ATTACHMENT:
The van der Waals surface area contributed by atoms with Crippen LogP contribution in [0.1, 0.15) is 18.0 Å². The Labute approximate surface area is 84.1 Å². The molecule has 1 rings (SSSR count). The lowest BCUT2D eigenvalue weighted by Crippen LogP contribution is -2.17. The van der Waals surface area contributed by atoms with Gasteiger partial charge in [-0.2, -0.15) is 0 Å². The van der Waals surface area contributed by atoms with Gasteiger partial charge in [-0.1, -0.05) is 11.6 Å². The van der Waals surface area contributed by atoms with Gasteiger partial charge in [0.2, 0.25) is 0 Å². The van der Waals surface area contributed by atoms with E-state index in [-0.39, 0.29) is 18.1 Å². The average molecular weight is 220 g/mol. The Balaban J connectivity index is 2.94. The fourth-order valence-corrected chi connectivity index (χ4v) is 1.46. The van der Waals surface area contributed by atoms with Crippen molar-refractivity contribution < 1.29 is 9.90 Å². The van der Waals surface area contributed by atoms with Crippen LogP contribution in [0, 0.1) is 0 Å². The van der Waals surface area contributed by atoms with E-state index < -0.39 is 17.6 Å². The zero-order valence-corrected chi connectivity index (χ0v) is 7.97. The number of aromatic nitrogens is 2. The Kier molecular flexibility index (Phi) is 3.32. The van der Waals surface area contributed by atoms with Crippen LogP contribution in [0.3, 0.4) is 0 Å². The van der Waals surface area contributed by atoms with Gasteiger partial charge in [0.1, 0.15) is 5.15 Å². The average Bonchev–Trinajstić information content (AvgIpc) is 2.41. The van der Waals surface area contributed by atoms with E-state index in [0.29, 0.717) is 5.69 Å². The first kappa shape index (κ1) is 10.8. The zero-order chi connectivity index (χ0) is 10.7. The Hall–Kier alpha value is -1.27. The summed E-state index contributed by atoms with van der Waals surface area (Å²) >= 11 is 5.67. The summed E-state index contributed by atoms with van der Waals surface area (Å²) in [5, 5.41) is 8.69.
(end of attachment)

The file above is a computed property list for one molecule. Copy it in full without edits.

The van der Waals surface area contributed by atoms with Crippen LogP contribution in [0.1, 0.15) is 18.0 Å². The Labute approximate surface area is 84.1 Å². The molecule has 1 rings (SSSR count). The lowest BCUT2D eigenvalue weighted by Crippen LogP contribution is -2.17. The van der Waals surface area contributed by atoms with Gasteiger partial charge in [-0.2, -0.15) is 0 Å². The van der Waals surface area contributed by atoms with Gasteiger partial charge in [-0.1, -0.05) is 11.6 Å². The van der Waals surface area contributed by atoms with Gasteiger partial charge in [0.2, 0.25) is 0 Å². The van der Waals surface area contributed by atoms with E-state index in [-0.39, 0.29) is 18.1 Å². The average molecular weight is 220 g/mol. The Balaban J connectivity index is 2.94. The fourth-order valence-corrected chi connectivity index (χ4v) is 1.46. The van der Waals surface area contributed by atoms with Crippen molar-refractivity contribution < 1.29 is 9.90 Å². The van der Waals surface area contributed by atoms with Crippen LogP contribution in [0, 0.1) is 0 Å². The van der Waals surface area contributed by atoms with E-state index < -0.39 is 17.6 Å². The zero-order valence-corrected chi connectivity index (χ0v) is 7.97. The number of aromatic nitrogens is 2. The Kier molecular flexibility index (Phi) is 3.32. The van der Waals surface area contributed by atoms with Crippen LogP contribution in [0.3, 0.4) is 0 Å². The van der Waals surface area contributed by atoms with Gasteiger partial charge in [0.1, 0.15) is 5.15 Å². The average Bonchev–Trinajstić information content (AvgIpc) is 2.41. The van der Waals surface area contributed by atoms with E-state index in [0.29, 0.717) is 5.69 Å². The first kappa shape index (κ1) is 10.8. The zero-order chi connectivity index (χ0) is 10.7. The Hall–Kier alpha value is -1.27. The summed E-state index contributed by atoms with van der Waals surface area (Å²) >= 11 is 5.67. The summed E-state index contributed by atoms with van der Waals surface area (Å²) in [5, 5.41) is 8.69.